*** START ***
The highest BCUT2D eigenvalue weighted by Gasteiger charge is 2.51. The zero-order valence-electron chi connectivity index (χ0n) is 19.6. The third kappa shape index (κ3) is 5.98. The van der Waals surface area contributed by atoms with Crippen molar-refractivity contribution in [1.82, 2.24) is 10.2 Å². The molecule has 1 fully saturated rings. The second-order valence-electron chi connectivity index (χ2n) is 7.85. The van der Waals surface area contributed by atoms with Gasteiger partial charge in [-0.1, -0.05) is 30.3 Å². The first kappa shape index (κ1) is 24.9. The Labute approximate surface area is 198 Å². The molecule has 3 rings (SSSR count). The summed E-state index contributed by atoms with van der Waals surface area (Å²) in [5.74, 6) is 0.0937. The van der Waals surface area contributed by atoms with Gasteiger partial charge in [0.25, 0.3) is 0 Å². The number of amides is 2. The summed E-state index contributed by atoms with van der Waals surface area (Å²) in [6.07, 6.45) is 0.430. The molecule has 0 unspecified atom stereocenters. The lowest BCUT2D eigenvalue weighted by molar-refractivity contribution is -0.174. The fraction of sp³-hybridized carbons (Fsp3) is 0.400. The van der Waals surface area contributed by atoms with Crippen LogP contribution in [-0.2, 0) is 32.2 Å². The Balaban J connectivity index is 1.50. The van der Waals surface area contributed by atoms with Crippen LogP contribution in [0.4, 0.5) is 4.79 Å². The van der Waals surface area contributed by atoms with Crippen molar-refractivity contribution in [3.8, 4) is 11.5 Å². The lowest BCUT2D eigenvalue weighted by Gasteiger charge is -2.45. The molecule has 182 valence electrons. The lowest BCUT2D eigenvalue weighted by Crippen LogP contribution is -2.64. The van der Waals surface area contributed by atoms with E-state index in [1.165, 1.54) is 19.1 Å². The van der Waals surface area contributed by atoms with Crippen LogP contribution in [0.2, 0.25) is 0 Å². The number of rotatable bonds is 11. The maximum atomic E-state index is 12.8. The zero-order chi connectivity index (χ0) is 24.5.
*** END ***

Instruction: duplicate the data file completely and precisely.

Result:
The highest BCUT2D eigenvalue weighted by Gasteiger charge is 2.51. The zero-order valence-electron chi connectivity index (χ0n) is 19.6. The third kappa shape index (κ3) is 5.98. The van der Waals surface area contributed by atoms with Crippen molar-refractivity contribution in [1.82, 2.24) is 10.2 Å². The molecule has 1 fully saturated rings. The second-order valence-electron chi connectivity index (χ2n) is 7.85. The van der Waals surface area contributed by atoms with Gasteiger partial charge in [-0.1, -0.05) is 30.3 Å². The first kappa shape index (κ1) is 24.9. The Labute approximate surface area is 198 Å². The molecule has 3 rings (SSSR count). The summed E-state index contributed by atoms with van der Waals surface area (Å²) in [5.74, 6) is 0.0937. The van der Waals surface area contributed by atoms with Gasteiger partial charge in [0.25, 0.3) is 0 Å². The number of amides is 2. The summed E-state index contributed by atoms with van der Waals surface area (Å²) in [6.07, 6.45) is 0.430. The molecule has 0 unspecified atom stereocenters. The lowest BCUT2D eigenvalue weighted by molar-refractivity contribution is -0.174. The fraction of sp³-hybridized carbons (Fsp3) is 0.400. The van der Waals surface area contributed by atoms with Crippen LogP contribution in [-0.2, 0) is 32.2 Å². The Balaban J connectivity index is 1.50. The van der Waals surface area contributed by atoms with Crippen LogP contribution in [0.4, 0.5) is 4.79 Å². The van der Waals surface area contributed by atoms with Crippen molar-refractivity contribution in [3.8, 4) is 11.5 Å². The lowest BCUT2D eigenvalue weighted by Gasteiger charge is -2.45. The molecule has 182 valence electrons. The lowest BCUT2D eigenvalue weighted by Crippen LogP contribution is -2.64. The van der Waals surface area contributed by atoms with E-state index in [1.165, 1.54) is 19.1 Å². The van der Waals surface area contributed by atoms with Crippen LogP contribution in [0.2, 0.25) is 0 Å². The number of rotatable bonds is 11. The maximum atomic E-state index is 12.8. The zero-order chi connectivity index (χ0) is 24.5.